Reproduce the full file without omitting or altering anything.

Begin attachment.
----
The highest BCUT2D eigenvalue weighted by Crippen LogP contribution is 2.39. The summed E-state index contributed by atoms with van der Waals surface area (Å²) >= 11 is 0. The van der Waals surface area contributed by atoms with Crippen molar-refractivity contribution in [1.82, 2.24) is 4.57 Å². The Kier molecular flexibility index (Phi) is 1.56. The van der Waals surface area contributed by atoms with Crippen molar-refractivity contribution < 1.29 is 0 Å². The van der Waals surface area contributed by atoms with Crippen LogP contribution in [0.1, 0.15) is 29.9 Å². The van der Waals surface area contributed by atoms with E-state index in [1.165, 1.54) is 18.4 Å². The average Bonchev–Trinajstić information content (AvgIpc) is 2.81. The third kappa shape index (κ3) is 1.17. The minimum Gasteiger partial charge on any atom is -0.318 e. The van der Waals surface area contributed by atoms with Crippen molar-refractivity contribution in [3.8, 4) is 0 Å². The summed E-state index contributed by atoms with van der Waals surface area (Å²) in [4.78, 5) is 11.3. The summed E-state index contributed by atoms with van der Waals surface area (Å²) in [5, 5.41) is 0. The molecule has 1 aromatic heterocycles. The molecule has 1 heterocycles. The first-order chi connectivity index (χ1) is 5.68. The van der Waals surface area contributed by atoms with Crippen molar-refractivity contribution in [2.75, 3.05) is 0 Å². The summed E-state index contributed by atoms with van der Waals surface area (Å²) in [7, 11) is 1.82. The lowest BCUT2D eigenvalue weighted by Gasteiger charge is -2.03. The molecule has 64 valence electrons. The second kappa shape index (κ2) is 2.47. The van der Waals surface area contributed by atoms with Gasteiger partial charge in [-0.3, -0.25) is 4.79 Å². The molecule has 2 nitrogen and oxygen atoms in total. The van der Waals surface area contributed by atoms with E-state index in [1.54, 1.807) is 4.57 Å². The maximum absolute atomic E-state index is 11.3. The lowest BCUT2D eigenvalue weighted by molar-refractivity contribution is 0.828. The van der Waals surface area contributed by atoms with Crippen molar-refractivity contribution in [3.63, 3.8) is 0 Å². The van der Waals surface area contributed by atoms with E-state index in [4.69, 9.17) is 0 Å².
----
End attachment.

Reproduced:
The highest BCUT2D eigenvalue weighted by Crippen LogP contribution is 2.39. The summed E-state index contributed by atoms with van der Waals surface area (Å²) >= 11 is 0. The van der Waals surface area contributed by atoms with Crippen molar-refractivity contribution in [1.82, 2.24) is 4.57 Å². The Kier molecular flexibility index (Phi) is 1.56. The van der Waals surface area contributed by atoms with Crippen molar-refractivity contribution < 1.29 is 0 Å². The van der Waals surface area contributed by atoms with Crippen LogP contribution in [0.1, 0.15) is 29.9 Å². The van der Waals surface area contributed by atoms with E-state index in [1.165, 1.54) is 18.4 Å². The average Bonchev–Trinajstić information content (AvgIpc) is 2.81. The third kappa shape index (κ3) is 1.17. The minimum Gasteiger partial charge on any atom is -0.318 e. The van der Waals surface area contributed by atoms with Crippen molar-refractivity contribution in [3.8, 4) is 0 Å². The summed E-state index contributed by atoms with van der Waals surface area (Å²) in [4.78, 5) is 11.3. The summed E-state index contributed by atoms with van der Waals surface area (Å²) in [5, 5.41) is 0. The molecule has 1 aromatic heterocycles. The molecule has 1 heterocycles. The first-order chi connectivity index (χ1) is 5.68. The van der Waals surface area contributed by atoms with Crippen molar-refractivity contribution in [2.75, 3.05) is 0 Å². The summed E-state index contributed by atoms with van der Waals surface area (Å²) in [7, 11) is 1.82. The lowest BCUT2D eigenvalue weighted by Gasteiger charge is -2.03. The molecule has 64 valence electrons. The second kappa shape index (κ2) is 2.47. The van der Waals surface area contributed by atoms with Gasteiger partial charge in [-0.3, -0.25) is 4.79 Å². The molecule has 2 nitrogen and oxygen atoms in total. The van der Waals surface area contributed by atoms with E-state index in [1.54, 1.807) is 4.57 Å². The maximum absolute atomic E-state index is 11.3. The lowest BCUT2D eigenvalue weighted by molar-refractivity contribution is 0.828. The van der Waals surface area contributed by atoms with Crippen molar-refractivity contribution in [3.63, 3.8) is 0 Å². The van der Waals surface area contributed by atoms with E-state index in [4.69, 9.17) is 0 Å².